CD review: ‘Complete Trio Collection’

hmo091916trioThe Complete Trio Collection, Dolly Parton, Emmylou Harris and Linda Ronstadt. Nowhere in the backstory notes to the The Complete Trio Collection does it say that when Dolly Parton, Emmylou Harris and Linda Ronstadt finally found time to unify their voices in perfect harmony that lives were healed and Jesus wept. If you’ve heard even pieces of this landmark collaboration, though, you know this to be only a slight exaggeration. After all, we are talking about three singing supremes working their magic on 21 songs across two glorious albums. And now — in addition to both 1987’s Trio and 1999s Trio II — Rhino Records has collected an additional 20 songs from the ladies’ Grammy-winning sessions, some unreleased, some alternate takes of already-released Trio tunes. Among them: “Wildflowers,” Parton’s autobiographical outsider anthem split equally among the three singers, with Parton on the first verse, Harris on the second, and, finally, Ronstadt on the third (Dolly takes lead on the original, included here on the first Trio disc).

“Calling My Children Home” is transcendent, as their voices unite in splendid harmony for a rich vocal experience on this previously unreleased a cappella track, a gut-wrenching song by bluegrass band The Country Gentlemen. Top to bottom, The Complete Trio Collection is a body of staggering beauty. Ronstadt will break your heart as her voice glides through “The Blue Train.” Emmy’s breathtaking lead on “When We’re Gone, Long Gone” will lighten your load. All their voices in collective grace on the stunning “Farther Along” will have you feeling thankful that this project, despite the years it took to get these gals together, has finally seen the light of day.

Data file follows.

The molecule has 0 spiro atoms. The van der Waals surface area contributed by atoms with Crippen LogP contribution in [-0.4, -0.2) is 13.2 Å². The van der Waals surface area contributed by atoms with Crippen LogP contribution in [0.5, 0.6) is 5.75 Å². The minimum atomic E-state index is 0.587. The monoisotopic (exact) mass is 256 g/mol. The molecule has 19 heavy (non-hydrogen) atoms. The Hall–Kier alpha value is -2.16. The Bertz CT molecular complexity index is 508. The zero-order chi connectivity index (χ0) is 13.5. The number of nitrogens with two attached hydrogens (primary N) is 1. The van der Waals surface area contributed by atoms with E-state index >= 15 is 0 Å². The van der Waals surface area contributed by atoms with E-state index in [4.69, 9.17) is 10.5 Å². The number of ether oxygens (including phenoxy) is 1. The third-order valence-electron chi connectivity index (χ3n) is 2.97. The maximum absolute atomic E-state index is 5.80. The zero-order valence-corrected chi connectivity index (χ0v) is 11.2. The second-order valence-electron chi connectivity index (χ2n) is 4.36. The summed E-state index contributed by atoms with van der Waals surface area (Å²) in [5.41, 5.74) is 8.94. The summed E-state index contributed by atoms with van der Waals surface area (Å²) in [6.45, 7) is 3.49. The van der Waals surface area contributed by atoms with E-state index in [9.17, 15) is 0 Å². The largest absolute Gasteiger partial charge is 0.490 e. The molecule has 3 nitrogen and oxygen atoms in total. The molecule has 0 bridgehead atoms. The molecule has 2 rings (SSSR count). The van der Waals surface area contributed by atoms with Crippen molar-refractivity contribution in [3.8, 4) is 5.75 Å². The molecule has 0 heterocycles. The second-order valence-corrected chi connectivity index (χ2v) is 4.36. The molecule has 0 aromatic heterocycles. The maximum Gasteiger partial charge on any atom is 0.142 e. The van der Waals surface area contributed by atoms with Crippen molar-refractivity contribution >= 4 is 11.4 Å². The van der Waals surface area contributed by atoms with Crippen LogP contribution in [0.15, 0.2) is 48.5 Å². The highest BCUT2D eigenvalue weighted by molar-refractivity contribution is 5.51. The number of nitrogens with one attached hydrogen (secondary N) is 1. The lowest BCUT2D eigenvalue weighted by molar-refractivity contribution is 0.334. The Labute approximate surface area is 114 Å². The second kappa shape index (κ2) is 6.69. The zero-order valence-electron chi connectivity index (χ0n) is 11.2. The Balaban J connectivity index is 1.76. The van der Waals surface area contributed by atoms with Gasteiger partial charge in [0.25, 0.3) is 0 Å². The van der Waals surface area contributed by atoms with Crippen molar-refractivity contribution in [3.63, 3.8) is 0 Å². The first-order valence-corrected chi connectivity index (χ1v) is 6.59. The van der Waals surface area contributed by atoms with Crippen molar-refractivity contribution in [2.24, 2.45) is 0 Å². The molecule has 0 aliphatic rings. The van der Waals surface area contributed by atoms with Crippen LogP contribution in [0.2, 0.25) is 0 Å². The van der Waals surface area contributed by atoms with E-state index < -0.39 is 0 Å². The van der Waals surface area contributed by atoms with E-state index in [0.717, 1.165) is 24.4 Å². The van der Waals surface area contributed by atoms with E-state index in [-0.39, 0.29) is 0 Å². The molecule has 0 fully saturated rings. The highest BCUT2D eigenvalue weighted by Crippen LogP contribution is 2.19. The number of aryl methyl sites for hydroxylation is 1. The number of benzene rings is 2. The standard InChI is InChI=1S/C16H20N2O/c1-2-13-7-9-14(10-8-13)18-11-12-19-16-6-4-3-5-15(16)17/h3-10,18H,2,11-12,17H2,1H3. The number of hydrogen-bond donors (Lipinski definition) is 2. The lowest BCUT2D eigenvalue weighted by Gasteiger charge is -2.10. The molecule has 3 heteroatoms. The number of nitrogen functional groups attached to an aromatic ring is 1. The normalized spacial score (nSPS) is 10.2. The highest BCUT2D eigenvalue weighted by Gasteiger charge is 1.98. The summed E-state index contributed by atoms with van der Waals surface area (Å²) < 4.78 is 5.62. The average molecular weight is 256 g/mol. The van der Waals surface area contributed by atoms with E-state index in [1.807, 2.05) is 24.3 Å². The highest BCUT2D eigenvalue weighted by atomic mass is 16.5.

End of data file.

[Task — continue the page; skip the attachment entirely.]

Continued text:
— Chris Azzopardi

 

 

—  Arnold Wayne Jones

Concert Notice: Lesbian Nashville crooner Steff Mahan on Thursday night at Opening Bell

Just a quick note that out singer Steff Mahan comes to town Thursday. Looks like she’s just on the road hitting up cities here and there as opposed to supporting a new release. Her last album, Never a Long Way Home, came out in 2009, but these indie artists likely find more scratch and satisfaction on the road anyway.

Her site keeps mentioning alt-country, but her sound is far more Americana and roots in the vein of Emmylou Harris or Lucinda Williams. And the intimate space of Opening Bell is likely ideal for her sound. If you’re hankering for live music with some queer flair, then head on down to the South Side.

Opening Bell, 1409 S Lamar St. 8 p.m. $10. Click here for more information.

—  Rich Lopez

REVIEW: Emmylou Harris and the Red Dirt Boys on Thursday at the Winspear

Emmylou Harris

Let me start by saying that I like Emmylou Harris, but I can’t say that I’ve followed her enough to know much from her catalog save some signature tunes. But I had to see her. I mean, it is Emmylou Harris, and while I can’t say she disappointed, she wasn’t quite what I expected.

On tour for her 2011 release Hard Bargain, Harris played a healthy set of old and new Thursday night, coming in just over the two-hour mark. With an impressive catalog of 26 albums, she wasn’t short for material. She opened the show with the new “Six White Cadillacs,” a playful tune that set a welcoming tone. Without missing a beat, she followed up with “Orphan Girl” from her 1995 landmark album Wrecking Ball. A song I liked, but this is where the unexpected part began.

“Orphan” has a middle pacing that’s not too slow and not too fast. It coasts on beautiful guitars and mid-tempo beats. Which is fine, but almost every song after it followed this same formula. Regardless of the quality of the songs, the pacing was so even-keeled that it was a couple of shades shy of boring. She did punctuate it with a couple of rousing ditties, but the first one came an hour into the show. If she had just added two or three more of those, it would have had a better flow.

—  Rich Lopez